In “Fossil Men: [The Quest for the Oldest Skeleton and the Origins of Humankind,” Kermit] Pattison weaves the multiple intrigues of science, politics, and personalities into a masterly structured tale. It’s no easy task to write compellingly of the sort of minute details that absorb those who study, say, the same tiny foot bone for years on end.
Yet Pattison’s reporting and prose bring the readers into the excitement of scenes that turn on these details, such as when [paleoanthropologist Tim] White and his colleagues realize that all human species, new and old, seem to have a facet in their cuboid foot bone.
This bit of anatomical trivia, in the context of their work, opens up new possibilities of how humans evolved. Perhaps humans did not evolve from apes, White’s team begins to reason. Perhaps apes actually evolved from human ancestors; or perhaps they were separate lines from a creature further removed. Through Pattison’s skillful rendering, readers get a sense of being in on the investigation.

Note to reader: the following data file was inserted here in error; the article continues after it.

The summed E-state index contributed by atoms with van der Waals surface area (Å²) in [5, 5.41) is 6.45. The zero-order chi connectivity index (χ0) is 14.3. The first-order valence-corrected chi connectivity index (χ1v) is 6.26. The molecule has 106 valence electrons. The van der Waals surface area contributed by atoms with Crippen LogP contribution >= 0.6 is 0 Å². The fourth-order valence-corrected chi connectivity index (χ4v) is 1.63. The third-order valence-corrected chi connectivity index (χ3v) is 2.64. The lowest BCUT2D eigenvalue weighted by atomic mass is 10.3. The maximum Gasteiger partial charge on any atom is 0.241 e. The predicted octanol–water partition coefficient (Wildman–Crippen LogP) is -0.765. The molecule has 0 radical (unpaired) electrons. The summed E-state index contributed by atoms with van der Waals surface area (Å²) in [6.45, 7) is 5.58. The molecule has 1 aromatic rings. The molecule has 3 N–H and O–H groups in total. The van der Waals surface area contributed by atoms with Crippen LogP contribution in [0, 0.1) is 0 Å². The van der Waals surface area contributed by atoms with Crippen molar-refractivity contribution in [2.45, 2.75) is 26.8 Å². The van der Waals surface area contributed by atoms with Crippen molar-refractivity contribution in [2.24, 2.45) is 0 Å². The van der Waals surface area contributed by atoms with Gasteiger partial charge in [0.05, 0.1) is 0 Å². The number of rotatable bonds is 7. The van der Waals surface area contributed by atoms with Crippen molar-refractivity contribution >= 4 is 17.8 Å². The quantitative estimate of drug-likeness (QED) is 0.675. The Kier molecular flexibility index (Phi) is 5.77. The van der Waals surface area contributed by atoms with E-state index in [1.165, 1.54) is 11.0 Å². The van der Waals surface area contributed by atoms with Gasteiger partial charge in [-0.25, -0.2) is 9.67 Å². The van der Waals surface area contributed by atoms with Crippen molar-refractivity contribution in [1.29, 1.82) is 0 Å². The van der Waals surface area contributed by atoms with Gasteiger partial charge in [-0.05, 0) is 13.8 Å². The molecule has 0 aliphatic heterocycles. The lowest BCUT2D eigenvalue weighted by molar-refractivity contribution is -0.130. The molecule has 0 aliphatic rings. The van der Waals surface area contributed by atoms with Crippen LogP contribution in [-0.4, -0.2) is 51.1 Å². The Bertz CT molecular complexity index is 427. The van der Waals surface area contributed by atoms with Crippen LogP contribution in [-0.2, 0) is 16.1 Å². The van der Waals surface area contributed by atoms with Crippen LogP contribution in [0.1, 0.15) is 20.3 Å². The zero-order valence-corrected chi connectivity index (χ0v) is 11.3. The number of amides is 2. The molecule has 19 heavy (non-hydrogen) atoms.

By the end, the book leaves readers with a new sense of wonder at the origins of humankind. It certainly disrupts the outdated, simplistic view of humans evolving from apes, turning those diagrams of gorillas to knuckle-walkers to upright homo sapiens into vintage imagery from a less scientifically sophisticated past.